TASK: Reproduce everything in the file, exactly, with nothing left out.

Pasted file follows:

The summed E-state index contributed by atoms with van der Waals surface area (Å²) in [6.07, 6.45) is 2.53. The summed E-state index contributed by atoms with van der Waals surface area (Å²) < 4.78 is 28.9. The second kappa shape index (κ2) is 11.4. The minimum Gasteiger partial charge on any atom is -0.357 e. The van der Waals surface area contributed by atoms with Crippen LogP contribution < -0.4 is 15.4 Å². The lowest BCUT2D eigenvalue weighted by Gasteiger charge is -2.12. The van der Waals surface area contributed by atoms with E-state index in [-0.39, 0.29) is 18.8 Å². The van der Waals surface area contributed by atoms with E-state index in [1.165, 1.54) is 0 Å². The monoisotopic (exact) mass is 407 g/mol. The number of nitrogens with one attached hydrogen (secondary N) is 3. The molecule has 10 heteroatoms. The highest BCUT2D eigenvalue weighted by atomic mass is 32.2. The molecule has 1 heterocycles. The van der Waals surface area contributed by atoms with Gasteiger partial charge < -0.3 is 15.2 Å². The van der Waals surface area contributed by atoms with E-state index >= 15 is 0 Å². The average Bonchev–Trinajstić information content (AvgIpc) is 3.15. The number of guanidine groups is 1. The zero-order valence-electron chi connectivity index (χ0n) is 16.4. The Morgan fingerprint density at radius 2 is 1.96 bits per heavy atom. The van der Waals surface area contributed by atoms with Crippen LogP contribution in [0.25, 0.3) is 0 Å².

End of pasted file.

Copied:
The summed E-state index contributed by atoms with van der Waals surface area (Å²) in [6.07, 6.45) is 2.53. The summed E-state index contributed by atoms with van der Waals surface area (Å²) < 4.78 is 28.9. The second kappa shape index (κ2) is 11.4. The minimum Gasteiger partial charge on any atom is -0.357 e. The van der Waals surface area contributed by atoms with Crippen LogP contribution < -0.4 is 15.4 Å². The lowest BCUT2D eigenvalue weighted by Gasteiger charge is -2.12. The van der Waals surface area contributed by atoms with E-state index in [-0.39, 0.29) is 18.8 Å². The van der Waals surface area contributed by atoms with E-state index in [1.165, 1.54) is 0 Å². The monoisotopic (exact) mass is 407 g/mol. The number of nitrogens with one attached hydrogen (secondary N) is 3. The molecule has 10 heteroatoms. The highest BCUT2D eigenvalue weighted by atomic mass is 32.2. The molecule has 1 heterocycles. The van der Waals surface area contributed by atoms with Gasteiger partial charge < -0.3 is 15.2 Å². The van der Waals surface area contributed by atoms with E-state index >= 15 is 0 Å². The average Bonchev–Trinajstić information content (AvgIpc) is 3.15. The number of guanidine groups is 1. The zero-order valence-electron chi connectivity index (χ0n) is 16.4. The Morgan fingerprint density at radius 2 is 1.96 bits per heavy atom. The van der Waals surface area contributed by atoms with Crippen LogP contribution in [0.25, 0.3) is 0 Å².